In the 70s Wilson started working Manhattan’s clubland, photographing “celebrities, freaks, rock stars, and beautiful people” at nightspots like Studio 54, Danceteria, and Hurrah, and rock clubs like Max’s Kansas City and CBGB. “When the punk scene broke I was really in my element. I was there right from the start, shooting the Ramones, the Dictators, Richard Hell and the Voidoids, Debbie Harry. I keep a sacred relic from CBGB, which was a horrible place, an absolute toilet. The toilets themselves were just that much worse. Anyway, in the stalls they used to have the toilet paper hanging on a loop of pink clothesline. One night a friend of mine stole a length of the clothesline and I’ve got it framed.”

It was while working the club beat that Wilson acquired his professional handle, Richy Flash. “I was at this club called Lone Star to shoot Gary U.S. Bonds, if you remember him: he was a pretty popular singer in the 60s and Clarence Clemons was helping him make a comeback in the mid-70s. Most people take concert photos with a long lens but I always used a short one so I’m right up in their faces. Bonds knew me because I’d been shooting him in the dressing room, and when I started shooting he said, ‘Hey, Richy Flash-Flash’ and made a gesture like, ‘Do you mind? I’m working here.’ So the name stuck, but when I started using it professionally some copy editor at the Post thought it was too much and shortened it to Richy Flash.”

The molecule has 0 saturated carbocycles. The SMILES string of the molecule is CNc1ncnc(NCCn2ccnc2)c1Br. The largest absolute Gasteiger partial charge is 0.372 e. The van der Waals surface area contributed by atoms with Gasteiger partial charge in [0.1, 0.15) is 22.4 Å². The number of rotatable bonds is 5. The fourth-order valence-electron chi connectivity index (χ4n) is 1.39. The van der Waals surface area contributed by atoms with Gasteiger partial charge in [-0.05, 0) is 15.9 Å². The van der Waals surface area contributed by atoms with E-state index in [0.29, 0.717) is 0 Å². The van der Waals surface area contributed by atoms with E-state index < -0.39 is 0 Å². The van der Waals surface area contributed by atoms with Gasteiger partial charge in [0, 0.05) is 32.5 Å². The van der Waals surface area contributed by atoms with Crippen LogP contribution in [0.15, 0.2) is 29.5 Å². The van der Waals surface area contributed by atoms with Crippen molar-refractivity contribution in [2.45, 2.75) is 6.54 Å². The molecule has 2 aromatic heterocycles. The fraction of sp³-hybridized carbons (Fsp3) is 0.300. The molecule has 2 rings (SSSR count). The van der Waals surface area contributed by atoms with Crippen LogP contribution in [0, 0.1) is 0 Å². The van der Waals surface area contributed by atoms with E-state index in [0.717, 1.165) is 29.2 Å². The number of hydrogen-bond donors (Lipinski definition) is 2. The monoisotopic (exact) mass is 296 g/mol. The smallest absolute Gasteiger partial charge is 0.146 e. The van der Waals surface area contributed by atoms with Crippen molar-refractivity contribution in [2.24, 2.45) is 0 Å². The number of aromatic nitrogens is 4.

For the past nine years Wilson has lived and worked in a dusty loft in a building south of Cermak on Halsted, the walls of which are lined with his photographs–portraits of friends, Illinois landscapes, a series of male nudes, and some abstract works. One shot shows the 78-foot coastal cruiser that was Wilson’s home for much of the 70s. “I had this sugar daddy whose name I absolutely cannot reveal–I’ll call him SD–and he made the boat possible.” Wilson shared the boat with his son, who was born in ’68 (“the outcome of an overdose of Colt 45,” Wilson explains). Next to the picture of the boat is one of a uniformed sailor standing on a pier, a ripe strawberry in his hand. “We got off the boat because SD saw this sailor standing with a strawberry. He was leaning over the flybridge shouting, ‘Oh my God, take the boat in, take the boat in.’ I took the picture of the boat as it was pulling away, then turned right around and snapped the picture of the sailor. SD wanted that sailor, I was just recording it.”